Sleepy midwinter butterflies

sleeping butterfly
Common Albatross, sleeping

The short days and cool weather of our winter don’t stop our butterflies completely but do slow them down. Numbers drop off, and their hours of activity shrink.  As I noted years ago, most of them find quiet spots by about 3.30 each afternoon where they can rest safely until the temperature climbs again on the following morning. The one in my photo is doing just that, but I only spotted it because I saw it land.

Do butterflies really sleep?

As this site says, it “depends on your definition of sleep. If you want to define sleep as an inactive, low metabolic state: yes.  This low metabolic state is often driven by the temperature in the air.” Butterflies are ectothermic (“cold-blooded”, except that they don’t really have blood) so they need external warmth for their activity.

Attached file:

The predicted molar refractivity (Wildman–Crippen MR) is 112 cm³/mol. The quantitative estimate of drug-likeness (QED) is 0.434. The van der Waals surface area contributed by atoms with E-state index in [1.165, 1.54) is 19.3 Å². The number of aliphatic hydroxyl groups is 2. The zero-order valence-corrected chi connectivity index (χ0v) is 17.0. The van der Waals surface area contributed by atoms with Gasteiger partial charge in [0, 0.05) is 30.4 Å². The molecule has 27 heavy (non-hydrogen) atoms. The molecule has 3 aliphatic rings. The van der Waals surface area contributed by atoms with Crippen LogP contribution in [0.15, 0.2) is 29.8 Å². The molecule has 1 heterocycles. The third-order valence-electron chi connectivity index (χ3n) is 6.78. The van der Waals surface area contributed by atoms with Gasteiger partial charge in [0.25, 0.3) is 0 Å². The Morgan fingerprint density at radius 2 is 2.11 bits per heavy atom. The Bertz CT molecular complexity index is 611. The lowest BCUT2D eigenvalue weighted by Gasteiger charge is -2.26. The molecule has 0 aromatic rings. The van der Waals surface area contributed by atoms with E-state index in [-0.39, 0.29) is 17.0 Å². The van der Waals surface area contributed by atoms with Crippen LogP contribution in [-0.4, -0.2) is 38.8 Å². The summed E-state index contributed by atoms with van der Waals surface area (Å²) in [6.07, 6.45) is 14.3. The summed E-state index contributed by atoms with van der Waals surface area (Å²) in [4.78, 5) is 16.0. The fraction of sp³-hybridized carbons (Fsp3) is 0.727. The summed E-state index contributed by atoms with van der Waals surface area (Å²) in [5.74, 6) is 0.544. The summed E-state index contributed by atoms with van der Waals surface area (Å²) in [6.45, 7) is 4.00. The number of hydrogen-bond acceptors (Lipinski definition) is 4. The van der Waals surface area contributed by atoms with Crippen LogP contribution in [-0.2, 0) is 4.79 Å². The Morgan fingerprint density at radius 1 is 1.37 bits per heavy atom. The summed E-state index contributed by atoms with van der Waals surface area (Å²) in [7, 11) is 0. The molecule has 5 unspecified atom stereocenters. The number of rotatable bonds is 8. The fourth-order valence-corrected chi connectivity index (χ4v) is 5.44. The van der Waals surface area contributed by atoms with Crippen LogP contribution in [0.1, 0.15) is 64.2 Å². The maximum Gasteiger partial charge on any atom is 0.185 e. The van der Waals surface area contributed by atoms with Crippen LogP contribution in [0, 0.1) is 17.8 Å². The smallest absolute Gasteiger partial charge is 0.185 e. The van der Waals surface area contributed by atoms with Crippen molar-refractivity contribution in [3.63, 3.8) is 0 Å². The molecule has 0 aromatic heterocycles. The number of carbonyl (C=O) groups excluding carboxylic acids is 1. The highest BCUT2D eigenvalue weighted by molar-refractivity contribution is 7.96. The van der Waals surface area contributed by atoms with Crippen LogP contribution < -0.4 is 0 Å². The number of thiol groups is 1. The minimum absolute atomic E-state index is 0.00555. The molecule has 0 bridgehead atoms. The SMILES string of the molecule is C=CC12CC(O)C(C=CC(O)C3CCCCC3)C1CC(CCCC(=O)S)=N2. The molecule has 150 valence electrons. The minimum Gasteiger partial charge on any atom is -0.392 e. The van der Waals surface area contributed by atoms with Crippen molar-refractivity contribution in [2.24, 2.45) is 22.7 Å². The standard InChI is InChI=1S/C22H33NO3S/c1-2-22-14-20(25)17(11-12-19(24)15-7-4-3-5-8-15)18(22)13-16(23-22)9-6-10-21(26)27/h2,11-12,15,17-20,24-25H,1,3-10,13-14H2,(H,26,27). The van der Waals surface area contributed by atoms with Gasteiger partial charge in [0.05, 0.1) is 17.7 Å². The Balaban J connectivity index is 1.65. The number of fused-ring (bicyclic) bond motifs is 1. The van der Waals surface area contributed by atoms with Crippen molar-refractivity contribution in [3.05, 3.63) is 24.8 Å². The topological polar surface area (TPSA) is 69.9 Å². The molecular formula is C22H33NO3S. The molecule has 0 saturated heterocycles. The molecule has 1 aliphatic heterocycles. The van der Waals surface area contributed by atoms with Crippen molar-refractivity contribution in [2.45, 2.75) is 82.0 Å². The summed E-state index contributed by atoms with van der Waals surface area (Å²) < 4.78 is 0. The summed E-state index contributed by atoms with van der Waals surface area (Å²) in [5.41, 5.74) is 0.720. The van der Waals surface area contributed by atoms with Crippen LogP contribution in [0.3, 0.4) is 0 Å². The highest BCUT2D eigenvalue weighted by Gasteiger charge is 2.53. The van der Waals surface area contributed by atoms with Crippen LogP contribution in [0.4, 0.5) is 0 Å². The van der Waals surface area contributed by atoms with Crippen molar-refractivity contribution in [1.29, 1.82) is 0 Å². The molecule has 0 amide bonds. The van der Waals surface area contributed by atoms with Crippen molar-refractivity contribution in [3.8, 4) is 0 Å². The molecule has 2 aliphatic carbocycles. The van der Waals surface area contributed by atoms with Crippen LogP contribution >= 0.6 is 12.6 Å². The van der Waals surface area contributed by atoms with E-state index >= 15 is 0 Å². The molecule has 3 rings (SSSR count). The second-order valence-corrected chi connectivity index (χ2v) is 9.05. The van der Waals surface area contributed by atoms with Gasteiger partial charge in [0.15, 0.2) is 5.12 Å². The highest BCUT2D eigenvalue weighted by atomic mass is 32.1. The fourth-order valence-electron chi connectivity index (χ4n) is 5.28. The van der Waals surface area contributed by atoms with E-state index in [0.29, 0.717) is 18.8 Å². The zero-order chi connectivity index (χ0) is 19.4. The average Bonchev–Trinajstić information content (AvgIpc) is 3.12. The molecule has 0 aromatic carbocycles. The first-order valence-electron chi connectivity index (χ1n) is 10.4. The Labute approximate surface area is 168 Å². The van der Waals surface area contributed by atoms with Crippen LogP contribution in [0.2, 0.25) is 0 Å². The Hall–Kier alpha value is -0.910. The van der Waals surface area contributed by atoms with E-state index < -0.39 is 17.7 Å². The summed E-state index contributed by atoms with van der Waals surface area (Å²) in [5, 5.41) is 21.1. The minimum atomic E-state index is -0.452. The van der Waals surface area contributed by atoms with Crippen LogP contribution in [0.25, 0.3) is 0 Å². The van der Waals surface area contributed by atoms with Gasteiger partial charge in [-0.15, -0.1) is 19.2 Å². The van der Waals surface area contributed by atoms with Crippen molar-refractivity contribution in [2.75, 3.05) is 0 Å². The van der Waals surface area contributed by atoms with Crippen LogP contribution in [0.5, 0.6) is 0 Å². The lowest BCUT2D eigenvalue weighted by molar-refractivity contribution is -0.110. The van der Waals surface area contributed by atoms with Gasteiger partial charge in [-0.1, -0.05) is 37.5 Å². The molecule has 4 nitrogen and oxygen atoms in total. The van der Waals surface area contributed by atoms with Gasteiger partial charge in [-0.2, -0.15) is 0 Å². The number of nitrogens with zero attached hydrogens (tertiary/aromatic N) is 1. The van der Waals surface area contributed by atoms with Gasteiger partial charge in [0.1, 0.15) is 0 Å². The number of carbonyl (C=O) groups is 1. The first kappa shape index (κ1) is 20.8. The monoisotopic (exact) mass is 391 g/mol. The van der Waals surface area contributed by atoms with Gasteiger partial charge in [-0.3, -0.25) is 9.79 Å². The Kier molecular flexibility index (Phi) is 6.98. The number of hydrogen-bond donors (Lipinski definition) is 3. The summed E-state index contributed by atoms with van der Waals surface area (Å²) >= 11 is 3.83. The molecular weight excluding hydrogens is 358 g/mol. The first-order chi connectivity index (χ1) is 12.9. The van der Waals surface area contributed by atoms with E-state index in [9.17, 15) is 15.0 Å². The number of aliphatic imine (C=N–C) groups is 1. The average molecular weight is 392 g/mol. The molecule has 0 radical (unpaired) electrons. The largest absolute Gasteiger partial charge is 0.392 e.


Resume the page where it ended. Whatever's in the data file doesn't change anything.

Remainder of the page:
An extension of their overnight “sleep” is the over-winter hibernation which carries adults of some species through a long period of low temperatures and limited food supplies, even here in the tropics.

Do butterflies dream?

Probably not – but how could we know?